Simon, Andrew, Philip, and Nathanael were impacted not by arguments but by an encounter with Christ.  This means that we need to get people to behold who Jesus is in the gospel accounts.  That’s a powerful apologetic.  When we point people to Jesus they have an opportunity to behold his glory and thus be transformed from death to life.

Again, McGrath accentuates the fact that if God does not move upon dead hearts, there will be no change.  Their blindness must therefore be removed in order for them to see.  We have the small role of removing obstacles to the faith through apologetic engagement, but only God can heal the malady of sin.

McGrath uses the analogy of penicillin to show that God is the healer (pg.46), he then uses the analogy of landscapes to show how we need to help people discover the glories of the faith (pg.47), and he uses the analogy of a prism to show the many facets of the Christian gospel help one appreciate the other facets (pgs.47-48).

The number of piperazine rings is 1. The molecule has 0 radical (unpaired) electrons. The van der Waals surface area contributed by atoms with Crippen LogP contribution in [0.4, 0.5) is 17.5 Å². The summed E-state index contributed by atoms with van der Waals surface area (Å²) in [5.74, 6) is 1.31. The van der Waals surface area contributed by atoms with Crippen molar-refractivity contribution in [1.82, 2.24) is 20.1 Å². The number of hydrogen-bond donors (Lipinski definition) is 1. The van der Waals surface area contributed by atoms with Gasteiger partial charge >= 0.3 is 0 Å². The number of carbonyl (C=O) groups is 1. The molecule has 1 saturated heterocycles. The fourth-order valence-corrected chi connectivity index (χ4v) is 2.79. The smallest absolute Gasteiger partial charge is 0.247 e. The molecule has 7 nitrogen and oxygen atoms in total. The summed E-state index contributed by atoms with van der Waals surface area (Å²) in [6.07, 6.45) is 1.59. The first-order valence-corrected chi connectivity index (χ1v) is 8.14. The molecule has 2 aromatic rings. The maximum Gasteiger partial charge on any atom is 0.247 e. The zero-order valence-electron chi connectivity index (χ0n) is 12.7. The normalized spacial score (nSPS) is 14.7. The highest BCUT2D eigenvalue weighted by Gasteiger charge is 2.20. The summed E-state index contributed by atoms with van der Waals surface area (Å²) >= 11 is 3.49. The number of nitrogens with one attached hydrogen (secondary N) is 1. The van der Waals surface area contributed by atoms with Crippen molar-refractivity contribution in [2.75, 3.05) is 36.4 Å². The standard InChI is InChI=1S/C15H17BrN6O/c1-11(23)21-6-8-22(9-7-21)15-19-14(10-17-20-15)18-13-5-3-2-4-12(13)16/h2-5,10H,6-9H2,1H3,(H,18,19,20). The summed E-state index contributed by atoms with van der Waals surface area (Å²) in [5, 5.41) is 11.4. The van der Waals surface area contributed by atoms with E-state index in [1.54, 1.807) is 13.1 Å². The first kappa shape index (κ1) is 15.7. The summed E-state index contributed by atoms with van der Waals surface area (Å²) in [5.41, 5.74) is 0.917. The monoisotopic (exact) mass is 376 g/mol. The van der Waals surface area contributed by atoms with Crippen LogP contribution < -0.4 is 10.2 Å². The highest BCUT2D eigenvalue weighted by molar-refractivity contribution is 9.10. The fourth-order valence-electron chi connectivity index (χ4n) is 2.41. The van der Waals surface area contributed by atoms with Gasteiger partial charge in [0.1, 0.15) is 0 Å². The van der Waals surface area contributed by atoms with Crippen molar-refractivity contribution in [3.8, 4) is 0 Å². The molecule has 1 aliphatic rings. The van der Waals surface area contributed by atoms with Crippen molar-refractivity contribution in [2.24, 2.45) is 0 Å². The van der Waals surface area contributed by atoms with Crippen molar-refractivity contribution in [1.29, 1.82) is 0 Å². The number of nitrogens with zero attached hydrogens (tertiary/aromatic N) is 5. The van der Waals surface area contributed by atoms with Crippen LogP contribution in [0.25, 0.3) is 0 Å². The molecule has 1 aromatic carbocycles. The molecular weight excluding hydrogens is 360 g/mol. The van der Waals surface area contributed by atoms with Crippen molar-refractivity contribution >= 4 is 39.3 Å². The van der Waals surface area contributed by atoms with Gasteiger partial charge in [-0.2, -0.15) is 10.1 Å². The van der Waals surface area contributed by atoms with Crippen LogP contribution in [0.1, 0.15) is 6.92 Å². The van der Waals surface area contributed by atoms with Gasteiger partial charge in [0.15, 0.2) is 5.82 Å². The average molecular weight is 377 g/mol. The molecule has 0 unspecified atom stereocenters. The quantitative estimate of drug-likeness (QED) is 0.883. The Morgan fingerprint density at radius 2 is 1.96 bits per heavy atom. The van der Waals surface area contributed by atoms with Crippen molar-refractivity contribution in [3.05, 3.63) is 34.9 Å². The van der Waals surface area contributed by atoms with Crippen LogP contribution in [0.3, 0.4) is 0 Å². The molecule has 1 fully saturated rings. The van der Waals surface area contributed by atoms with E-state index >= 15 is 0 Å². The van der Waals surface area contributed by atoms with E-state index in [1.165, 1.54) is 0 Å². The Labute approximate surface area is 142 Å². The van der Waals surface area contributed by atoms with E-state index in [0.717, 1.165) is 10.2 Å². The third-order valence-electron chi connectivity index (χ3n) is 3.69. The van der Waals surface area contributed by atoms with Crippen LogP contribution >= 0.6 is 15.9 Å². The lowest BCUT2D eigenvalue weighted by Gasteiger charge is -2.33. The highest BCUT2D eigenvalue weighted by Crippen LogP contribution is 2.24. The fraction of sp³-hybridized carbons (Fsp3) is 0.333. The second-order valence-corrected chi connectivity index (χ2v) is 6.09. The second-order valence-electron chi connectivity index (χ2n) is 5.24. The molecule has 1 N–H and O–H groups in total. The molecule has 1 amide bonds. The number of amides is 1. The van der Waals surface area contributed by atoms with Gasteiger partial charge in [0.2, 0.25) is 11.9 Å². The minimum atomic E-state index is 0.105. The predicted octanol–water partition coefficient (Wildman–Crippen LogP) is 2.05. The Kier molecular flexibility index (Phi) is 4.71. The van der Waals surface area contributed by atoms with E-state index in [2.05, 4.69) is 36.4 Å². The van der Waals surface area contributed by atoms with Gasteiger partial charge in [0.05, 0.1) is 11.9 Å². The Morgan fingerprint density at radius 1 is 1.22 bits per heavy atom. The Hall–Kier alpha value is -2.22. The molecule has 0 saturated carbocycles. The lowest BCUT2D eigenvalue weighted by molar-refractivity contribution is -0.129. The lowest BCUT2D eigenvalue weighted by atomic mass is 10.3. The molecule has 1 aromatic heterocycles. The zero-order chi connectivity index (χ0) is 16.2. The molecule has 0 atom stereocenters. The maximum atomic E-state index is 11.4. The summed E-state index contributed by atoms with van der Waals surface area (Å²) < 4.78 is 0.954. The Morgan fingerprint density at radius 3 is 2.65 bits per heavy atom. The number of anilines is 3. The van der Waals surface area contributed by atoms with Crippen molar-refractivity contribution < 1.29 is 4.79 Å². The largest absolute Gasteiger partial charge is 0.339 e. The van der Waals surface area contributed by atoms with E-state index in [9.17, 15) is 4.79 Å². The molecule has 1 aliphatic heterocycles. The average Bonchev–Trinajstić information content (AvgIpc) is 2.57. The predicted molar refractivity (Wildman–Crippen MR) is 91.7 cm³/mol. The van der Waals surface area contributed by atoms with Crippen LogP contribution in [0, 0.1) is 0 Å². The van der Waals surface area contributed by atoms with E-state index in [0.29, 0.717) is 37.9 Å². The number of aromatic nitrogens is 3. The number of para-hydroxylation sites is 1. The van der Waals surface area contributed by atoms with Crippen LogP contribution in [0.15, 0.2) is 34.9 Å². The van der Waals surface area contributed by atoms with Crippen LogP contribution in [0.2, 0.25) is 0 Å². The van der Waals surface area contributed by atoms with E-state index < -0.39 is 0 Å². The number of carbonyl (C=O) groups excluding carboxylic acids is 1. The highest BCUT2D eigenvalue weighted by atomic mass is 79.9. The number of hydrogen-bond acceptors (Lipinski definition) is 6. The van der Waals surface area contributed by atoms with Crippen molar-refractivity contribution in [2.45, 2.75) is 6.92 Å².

McGrath reminds us that we are to show that the cross grounds human forgiveness, how it coupled with the resurrection grounds death’s end, how the cross also brings healing to our broken lives and finally that the cross displays God’s love.  We accomplish this by establishing the historicity and thereby the significance of the aforesaid.  But we must do this gently with those who struggle with any of the areas mentioned.

This means that there’s forgiveness for sinners, healing for the broken, relief for those fearing death, and for the unloved God’s boundless mercies demonstrated.